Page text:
East Ayton Community Primary School

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About East Ayton Community Primary School

Name East Ayton Community Primary School
Website http://eastayton.n-yorks.sch.uk
Ofsted Inspections
Headteacher Headteacher Lisa Nellist
Address 3 Moor Lane, East Ayton, Scarborough, YO13 9EW
Phone Number 01723862132
Phase Primary
Type Community school
Age Range 3-11
Religious Character Does not apply
Gender Mixed
Number of Pupils 174
Local Authority North Yorkshire
Highlights from Latest Inspection

What is it like to attend this school?

East Ayton Primary School is at the heart of the community.

Parents and carers are overwhelmingly positive about the opportunities that the school provides for its pupils. The residential visits and many clubs on offer are well attended and enrich the curriculum pupils receive. All pupils and teachers are proud of their school and what they have achieved.

The school has high expectations of pupils' behaviour and learning. It is a place of high aspiration and celebration.

Pupils behave well.

Classrooms are an oasis of calm. Learning takes place without interruption. Relationships between pupils and staff are respectful and positive.

Pupils ar...e safe and happy. They work hard. Staff listen to pupils and take any concerns they have seriously.

The school provides opportunities for pupils to take on roles of responsibility. Year 6 pupils volunteer to work with other pupils during lunchtime. They act as positive role models for their younger friends.

Democratically elected school councillors are proud to have raised funds to restock their school library. Leaders have fostered a love of reading and placed it at the heart of the curriculum. Pupils enjoy having stories read to them.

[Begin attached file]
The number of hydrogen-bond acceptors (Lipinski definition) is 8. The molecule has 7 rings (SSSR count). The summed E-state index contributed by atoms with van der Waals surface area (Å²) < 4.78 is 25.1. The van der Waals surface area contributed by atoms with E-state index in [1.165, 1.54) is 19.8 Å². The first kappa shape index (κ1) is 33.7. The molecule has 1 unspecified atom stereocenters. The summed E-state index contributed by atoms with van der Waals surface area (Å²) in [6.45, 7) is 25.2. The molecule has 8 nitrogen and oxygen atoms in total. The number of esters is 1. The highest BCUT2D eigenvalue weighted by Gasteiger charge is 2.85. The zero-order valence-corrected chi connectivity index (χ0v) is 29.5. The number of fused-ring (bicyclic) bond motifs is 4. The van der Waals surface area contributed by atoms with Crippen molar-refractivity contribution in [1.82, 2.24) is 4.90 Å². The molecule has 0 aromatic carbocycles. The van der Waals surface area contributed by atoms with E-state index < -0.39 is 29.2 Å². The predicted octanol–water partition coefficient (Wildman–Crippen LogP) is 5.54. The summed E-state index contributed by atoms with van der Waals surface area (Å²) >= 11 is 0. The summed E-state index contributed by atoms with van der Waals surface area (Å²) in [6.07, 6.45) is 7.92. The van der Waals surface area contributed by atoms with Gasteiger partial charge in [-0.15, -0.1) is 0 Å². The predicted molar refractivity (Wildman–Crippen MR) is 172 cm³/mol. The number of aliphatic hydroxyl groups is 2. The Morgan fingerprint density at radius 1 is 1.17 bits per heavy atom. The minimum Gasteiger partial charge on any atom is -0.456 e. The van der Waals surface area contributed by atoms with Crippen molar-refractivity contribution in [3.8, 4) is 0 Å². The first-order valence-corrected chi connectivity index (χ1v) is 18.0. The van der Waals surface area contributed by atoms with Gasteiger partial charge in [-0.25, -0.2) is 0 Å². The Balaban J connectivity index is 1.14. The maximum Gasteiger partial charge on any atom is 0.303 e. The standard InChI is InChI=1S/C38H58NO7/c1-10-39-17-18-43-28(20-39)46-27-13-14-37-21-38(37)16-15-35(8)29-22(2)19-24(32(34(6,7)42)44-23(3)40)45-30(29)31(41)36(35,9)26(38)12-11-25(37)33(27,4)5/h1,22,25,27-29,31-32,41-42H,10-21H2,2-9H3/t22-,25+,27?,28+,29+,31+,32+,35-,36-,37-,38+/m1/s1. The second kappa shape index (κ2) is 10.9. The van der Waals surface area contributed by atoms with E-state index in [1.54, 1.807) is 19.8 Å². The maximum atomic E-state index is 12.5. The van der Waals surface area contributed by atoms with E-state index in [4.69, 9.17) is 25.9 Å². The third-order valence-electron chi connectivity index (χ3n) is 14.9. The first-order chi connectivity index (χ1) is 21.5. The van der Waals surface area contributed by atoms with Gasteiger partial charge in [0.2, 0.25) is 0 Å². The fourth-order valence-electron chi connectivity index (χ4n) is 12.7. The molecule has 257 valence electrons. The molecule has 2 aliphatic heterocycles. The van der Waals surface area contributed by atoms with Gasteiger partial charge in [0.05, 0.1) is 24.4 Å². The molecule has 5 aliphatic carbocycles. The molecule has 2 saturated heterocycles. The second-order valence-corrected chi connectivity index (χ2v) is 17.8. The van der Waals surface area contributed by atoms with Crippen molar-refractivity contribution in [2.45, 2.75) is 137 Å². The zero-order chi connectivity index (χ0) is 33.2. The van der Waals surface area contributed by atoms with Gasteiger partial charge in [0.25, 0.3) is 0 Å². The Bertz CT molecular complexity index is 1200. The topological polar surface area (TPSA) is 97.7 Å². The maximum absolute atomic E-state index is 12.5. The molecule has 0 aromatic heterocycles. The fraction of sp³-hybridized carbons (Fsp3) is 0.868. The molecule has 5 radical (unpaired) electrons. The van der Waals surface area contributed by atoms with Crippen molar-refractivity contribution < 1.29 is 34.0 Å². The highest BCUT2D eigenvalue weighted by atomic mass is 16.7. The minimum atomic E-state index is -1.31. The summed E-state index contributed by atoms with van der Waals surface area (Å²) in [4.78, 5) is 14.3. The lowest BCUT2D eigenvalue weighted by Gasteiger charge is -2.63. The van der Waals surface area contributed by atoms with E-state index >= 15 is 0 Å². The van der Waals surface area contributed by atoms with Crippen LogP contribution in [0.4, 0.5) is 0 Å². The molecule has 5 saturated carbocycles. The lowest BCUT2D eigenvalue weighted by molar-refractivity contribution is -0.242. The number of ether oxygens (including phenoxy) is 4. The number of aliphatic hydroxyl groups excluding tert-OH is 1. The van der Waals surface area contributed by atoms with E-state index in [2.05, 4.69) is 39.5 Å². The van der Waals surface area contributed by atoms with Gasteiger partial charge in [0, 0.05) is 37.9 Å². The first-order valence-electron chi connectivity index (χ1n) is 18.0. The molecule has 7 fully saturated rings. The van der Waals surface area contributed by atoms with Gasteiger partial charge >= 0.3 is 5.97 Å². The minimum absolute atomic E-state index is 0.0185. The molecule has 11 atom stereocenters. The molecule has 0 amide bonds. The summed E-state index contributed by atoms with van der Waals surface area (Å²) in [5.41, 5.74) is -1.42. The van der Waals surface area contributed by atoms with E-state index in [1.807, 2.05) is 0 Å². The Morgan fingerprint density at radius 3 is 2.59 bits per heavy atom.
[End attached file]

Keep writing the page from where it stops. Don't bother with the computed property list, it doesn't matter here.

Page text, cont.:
They say that when teachers read to them, they can relax and be calm. One pupil told inspectors that stories send her to a magical world.

What does the school do well and what does it need to do better?

Leaders have made effective improvements to the quality of the curriculum they offer.

The school's curriculum is ambitious and well planned. For each subject, staff have identified the important knowledge and skills that pupils will learn. This is more developed in some subjects than others.

In the less well-developed subjects, further work is required to ensure that lessons are matched fully to leaders' ambitious aims. Published outcomes do not reflect the current quality of the curriculum and teaching in this school.

Leaders ensure that staff have the knowledge they need to teach phonics well.

Teachers make regular checks on the sounds that pupils have learned. They use this information to match the books pupils read to the sounds pupils know. Pupils who need help to keep up receive the support they need.

Phonics preparation is prioritised as soon as children start in the Nursery. In Reception, teachers model vocabulary well and help children to choose adventurous language. This means pupils get off to a strong start in their reading.

In mathematics, the curriculum is well planned and sequenced. Teachers select well-considered activities during lessons to help support pupils' learning. A focus on problem-solving and reasoning is helping pupils to become skilful mathematicians.